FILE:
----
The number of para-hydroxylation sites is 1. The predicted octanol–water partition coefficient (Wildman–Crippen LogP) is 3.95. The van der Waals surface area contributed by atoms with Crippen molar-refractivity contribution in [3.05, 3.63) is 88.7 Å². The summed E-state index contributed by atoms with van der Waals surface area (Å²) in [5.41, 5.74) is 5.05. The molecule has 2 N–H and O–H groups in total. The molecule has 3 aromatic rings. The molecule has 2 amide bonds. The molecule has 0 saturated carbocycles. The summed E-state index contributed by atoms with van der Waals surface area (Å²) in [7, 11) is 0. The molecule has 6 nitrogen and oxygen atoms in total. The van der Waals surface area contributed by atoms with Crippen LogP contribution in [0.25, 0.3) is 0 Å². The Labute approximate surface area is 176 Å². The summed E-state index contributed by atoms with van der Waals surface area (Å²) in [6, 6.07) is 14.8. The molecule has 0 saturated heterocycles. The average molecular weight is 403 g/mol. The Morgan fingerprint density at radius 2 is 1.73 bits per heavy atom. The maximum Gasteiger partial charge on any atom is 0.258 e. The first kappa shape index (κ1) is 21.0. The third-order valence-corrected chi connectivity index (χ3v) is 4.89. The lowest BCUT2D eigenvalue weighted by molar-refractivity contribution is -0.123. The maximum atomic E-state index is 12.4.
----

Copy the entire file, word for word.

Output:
The number of para-hydroxylation sites is 1. The predicted octanol–water partition coefficient (Wildman–Crippen LogP) is 3.95. The van der Waals surface area contributed by atoms with Crippen molar-refractivity contribution in [3.05, 3.63) is 88.7 Å². The summed E-state index contributed by atoms with van der Waals surface area (Å²) in [5.41, 5.74) is 5.05. The molecule has 2 N–H and O–H groups in total. The molecule has 3 aromatic rings. The molecule has 2 amide bonds. The molecule has 0 saturated carbocycles. The summed E-state index contributed by atoms with van der Waals surface area (Å²) in [7, 11) is 0. The molecule has 6 nitrogen and oxygen atoms in total. The van der Waals surface area contributed by atoms with Crippen LogP contribution in [0.25, 0.3) is 0 Å². The Labute approximate surface area is 176 Å². The summed E-state index contributed by atoms with van der Waals surface area (Å²) in [6, 6.07) is 14.8. The molecule has 0 saturated heterocycles. The average molecular weight is 403 g/mol. The Morgan fingerprint density at radius 2 is 1.73 bits per heavy atom. The maximum Gasteiger partial charge on any atom is 0.258 e. The first kappa shape index (κ1) is 21.0. The third-order valence-corrected chi connectivity index (χ3v) is 4.89. The lowest BCUT2D eigenvalue weighted by molar-refractivity contribution is -0.123. The maximum atomic E-state index is 12.4.